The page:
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libya possibly on the market and therefore the barrel arithmetic that will allow them to taper these voluntary supply cuts may have to be restudied. committeeat this meeting but at the next one, they need some guidance in respect to that. opec meets officially at a ministerial level the first of december and that's when policy is made. alix: i hate asking this question but they don't target a price but what price does opec really want or need? >> that's a perennial question. many people tend to approach the breakeven the fiscal perspective, what price of oil do they need to balance the books in terms of their budget? it's really never been the case.
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opec wants to maximize revenue but at the same time, sort of limit the incentive for a return of the competition. that is u.s. shale oil. the dallas fed put out this great question of what level wta is required for companies to start drilling significantly. at $50-$55,oking that's what they got from the majority of their respondents. many put us closer to 60 and that's probably a decent price. what is the fundamental of the physical oil market? what is the take away the oil market? >> from a general perspective if you look at u.s. shale oil in general and you seen various waves of the industry from 2010, that first wave of development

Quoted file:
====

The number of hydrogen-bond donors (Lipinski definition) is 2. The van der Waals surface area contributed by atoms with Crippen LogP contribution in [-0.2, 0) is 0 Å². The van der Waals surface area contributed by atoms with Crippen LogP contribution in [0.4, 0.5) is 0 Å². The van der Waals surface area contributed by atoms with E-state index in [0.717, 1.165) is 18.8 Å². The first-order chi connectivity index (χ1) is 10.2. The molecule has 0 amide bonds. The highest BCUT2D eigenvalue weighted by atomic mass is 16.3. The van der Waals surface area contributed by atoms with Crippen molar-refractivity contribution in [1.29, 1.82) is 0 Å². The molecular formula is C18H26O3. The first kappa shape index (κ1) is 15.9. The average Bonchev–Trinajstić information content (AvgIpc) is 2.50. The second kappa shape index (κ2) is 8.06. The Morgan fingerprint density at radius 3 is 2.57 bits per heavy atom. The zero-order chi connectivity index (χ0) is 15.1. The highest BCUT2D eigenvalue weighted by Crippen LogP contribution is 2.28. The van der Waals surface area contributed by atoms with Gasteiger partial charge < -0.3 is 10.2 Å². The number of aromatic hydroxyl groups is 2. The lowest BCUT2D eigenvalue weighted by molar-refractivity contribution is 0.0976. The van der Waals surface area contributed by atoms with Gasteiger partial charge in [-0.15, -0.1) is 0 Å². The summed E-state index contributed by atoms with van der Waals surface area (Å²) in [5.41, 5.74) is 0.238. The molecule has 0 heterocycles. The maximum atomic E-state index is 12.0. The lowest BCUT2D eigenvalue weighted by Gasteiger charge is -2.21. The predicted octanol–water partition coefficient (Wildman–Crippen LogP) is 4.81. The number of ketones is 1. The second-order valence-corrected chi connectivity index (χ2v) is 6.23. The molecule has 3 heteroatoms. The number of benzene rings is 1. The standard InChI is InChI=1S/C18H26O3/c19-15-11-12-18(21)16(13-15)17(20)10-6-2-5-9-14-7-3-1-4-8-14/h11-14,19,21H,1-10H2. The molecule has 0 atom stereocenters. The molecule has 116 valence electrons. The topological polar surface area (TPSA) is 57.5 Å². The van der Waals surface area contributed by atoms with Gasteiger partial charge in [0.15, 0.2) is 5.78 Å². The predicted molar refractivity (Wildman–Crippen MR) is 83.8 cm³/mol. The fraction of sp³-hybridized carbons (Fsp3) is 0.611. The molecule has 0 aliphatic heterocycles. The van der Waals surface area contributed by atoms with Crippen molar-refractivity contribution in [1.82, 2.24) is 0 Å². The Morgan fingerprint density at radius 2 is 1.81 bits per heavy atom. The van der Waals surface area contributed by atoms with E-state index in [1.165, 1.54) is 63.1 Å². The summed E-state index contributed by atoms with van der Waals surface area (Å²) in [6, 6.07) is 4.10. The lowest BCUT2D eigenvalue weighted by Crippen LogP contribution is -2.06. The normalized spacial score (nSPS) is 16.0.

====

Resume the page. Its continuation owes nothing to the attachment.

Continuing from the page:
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and the fallback and i think a number of people are looking for the shale sector in the u.s. oil sector in general to have great or consolidation. oil majors are taking a greater interest in shale. as a result, i think that is something that most people in the longer are expecting to see in terms of the industry, consolidation. modelwhat is your team when it comes to a biden presidency? not only in terms of what u.s. companies will be doing but in terms of how the u.s. will deal with iran and how their is room for more barrels to come online? >> that's an interesting question. mr. biden has indicated he would and to join the jcpoa again that he would stand firm on preventing iran
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from getting a nuclear weapon. inasmuch as the iranian leadership is not shut the door on the west, they may be willing to talk to a biden administration. they return of iranian barrels on the market will not be easy because of mr. biden were to be elected, a couple of months later, you have presidential elections in iran as well so there could be a change of leadership and negotiations will be tough. they return of iranian barrels onto the market even with a biden administration is not something we envisage before the end of next year. alix: good to catch up with you, thank you so much. this is bloomberg. ♪